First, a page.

A former CEO says we should be more like artists when managing our lives and big organisations as the best way to be resilient and prepared for challenges in an uncertain age.
We are far too addicted to prediction and planning, according to Dr Margaret Heffernan, and it stifles creativity and resilience. She makes a plea for more preparation than planning in her new book, Uncharted: How to Navigate the Future.
Heffernan tells Jesse Mulligan that the current pandemic has underlined the fact that many situations cannot be predicted and with increasing complex systems of society, certainty is a chimera.
Neither a reliance on science or methods of forecasting can change that and we are better served accepting the fact and adapting our minds to being more flexible and willing to respond to changing circumstances as part of our way of being.
Heffernan started writing the book four years ago and what set her off on the journey was her observations of how reliant people seemed to be on grasping at absolutes to feel certainty about the future.
“I just kept observing that the way people thought about the future was very peculiar,” she says.
“And it was peculiar to a particular degree because people seemed to imagine that the future was somehow already planned and it was a bit like the Wizard of Oz, behind the curtain and if you could just sneak a peak you would know and clearly there were certain pundits and prophets could sneak a peak and therefore you wanted to find out who those people were.
“I thought everything about this is wrong because the one thing we know for sure about the future is that it hasn’t happened yet and if it hasn’t happened yet, all sorts of things could happen, but there can be no certainty about what will happen.
“I just started thinking, there are two questions here. One is where does this idea of a forecastable future come from and why does it always let us down. And if we can accept that, what are better ways of thinking about the future that we have."
She says material hardship and a dire need for certainty in the face of critical dangers had fuelled a desire for knowledge that could lead to predictions that could then be used instrumentally to avert dangers or bring increasing feelings of safety.
“And I guess the first thing that I found was the founding fathers of the forecasting industry in the United States at the turn of the 19th to 20th century was they all had a diagnosis of tuberculosis, so they had a really profound, visceral intimate sense of uncertainty and were hugely driven to find ways to be able to be certain about what would happen next.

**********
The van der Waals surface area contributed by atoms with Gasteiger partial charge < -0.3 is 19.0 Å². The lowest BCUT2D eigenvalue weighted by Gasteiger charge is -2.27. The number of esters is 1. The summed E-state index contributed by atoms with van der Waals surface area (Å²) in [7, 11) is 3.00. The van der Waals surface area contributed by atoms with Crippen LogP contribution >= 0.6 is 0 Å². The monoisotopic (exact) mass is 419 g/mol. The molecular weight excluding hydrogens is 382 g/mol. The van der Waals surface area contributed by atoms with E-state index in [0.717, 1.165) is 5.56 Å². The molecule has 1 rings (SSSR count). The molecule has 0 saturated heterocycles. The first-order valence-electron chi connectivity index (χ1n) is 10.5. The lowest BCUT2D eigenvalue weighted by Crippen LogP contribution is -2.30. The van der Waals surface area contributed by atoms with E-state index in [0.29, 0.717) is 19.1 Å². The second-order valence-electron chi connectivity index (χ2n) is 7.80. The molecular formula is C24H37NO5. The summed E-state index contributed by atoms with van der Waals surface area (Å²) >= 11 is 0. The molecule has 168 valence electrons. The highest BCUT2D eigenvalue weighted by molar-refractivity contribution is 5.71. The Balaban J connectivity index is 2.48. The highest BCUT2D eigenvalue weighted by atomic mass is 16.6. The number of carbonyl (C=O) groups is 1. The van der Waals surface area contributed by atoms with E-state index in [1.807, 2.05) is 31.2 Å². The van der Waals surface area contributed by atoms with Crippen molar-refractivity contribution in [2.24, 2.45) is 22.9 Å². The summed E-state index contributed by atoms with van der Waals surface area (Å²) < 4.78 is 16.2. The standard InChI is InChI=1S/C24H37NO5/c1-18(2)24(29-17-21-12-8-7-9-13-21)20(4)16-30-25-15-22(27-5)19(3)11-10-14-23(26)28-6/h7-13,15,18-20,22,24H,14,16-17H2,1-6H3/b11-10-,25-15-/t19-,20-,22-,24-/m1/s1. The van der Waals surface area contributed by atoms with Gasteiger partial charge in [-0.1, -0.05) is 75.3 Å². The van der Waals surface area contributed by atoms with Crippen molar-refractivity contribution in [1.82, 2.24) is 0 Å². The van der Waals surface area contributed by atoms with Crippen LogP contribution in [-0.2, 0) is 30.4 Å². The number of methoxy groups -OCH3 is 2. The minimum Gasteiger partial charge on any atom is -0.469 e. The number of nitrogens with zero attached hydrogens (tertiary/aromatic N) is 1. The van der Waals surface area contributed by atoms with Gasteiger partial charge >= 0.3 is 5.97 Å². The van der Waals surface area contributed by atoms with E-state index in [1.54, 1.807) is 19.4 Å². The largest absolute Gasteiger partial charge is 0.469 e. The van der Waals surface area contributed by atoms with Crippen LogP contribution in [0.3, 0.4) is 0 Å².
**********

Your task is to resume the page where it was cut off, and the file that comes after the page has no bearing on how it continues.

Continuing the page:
“And I came to believe that their desperate personal need for certainty was actually what drove them to get things wrong. They could not accept the possibility that they may never know.
“So, the forecasting industry grew out of an understanding of uncertainty, but also from a kind of magical belief that if you had enough data, genius or right intellectual model you could know and I think that legacy is still without today.”
Now people can see that this is a false way of observing the world as, she says, Covid-19 “writes the rules and we need to live with uncertainty”.
“I think what the pandemic has done is give each of us a personal experience of uncertainty.”
She had talked to experts involved with the Coalition for Epidemic Preparedness. One of the things Covid-19 has shown is the futility of planning based on the false idea of predictable certainties when the world operated by a different set of rules, she says.
Heffernan makes a distinction between planning and preparedness during the pandemic and says that the same rule applies to life in general.
“There are all kinds of things that we cannot predict and we can’t control them and therefore looking to authorities, or experts, or institutions or even this thing we very strangely call the science, none of this is going to give us the certainty we need and as a consequence, we’re going to have to start thinking as the Coalition For Epidemic Preparedness does about preparedness rather than planning."
The idea that empirical science offers incontrovertible absolute answers is wrong and simplistic too. Social science, in particular, can be a subjective exercise, involving hidden value judgements and implicit assumptions.
“It is impossible to do a forecast with value judgement for the simple reason that forecasts are based on models and models, people who design models, have to choose what gets put in and what gets left out, and that is always intrinsically a value judgement and the people making these forecasts have their own values… these aren’t stated they’re just implicit on the data that got included or not included.”
Hence, people’s values and agendas should be taken into account when assessing forecasts and models of forecasting.
Financial forecasts, she says, have also become more difficult as the world enters into new relationships and systems, from “complicated” to “complex”.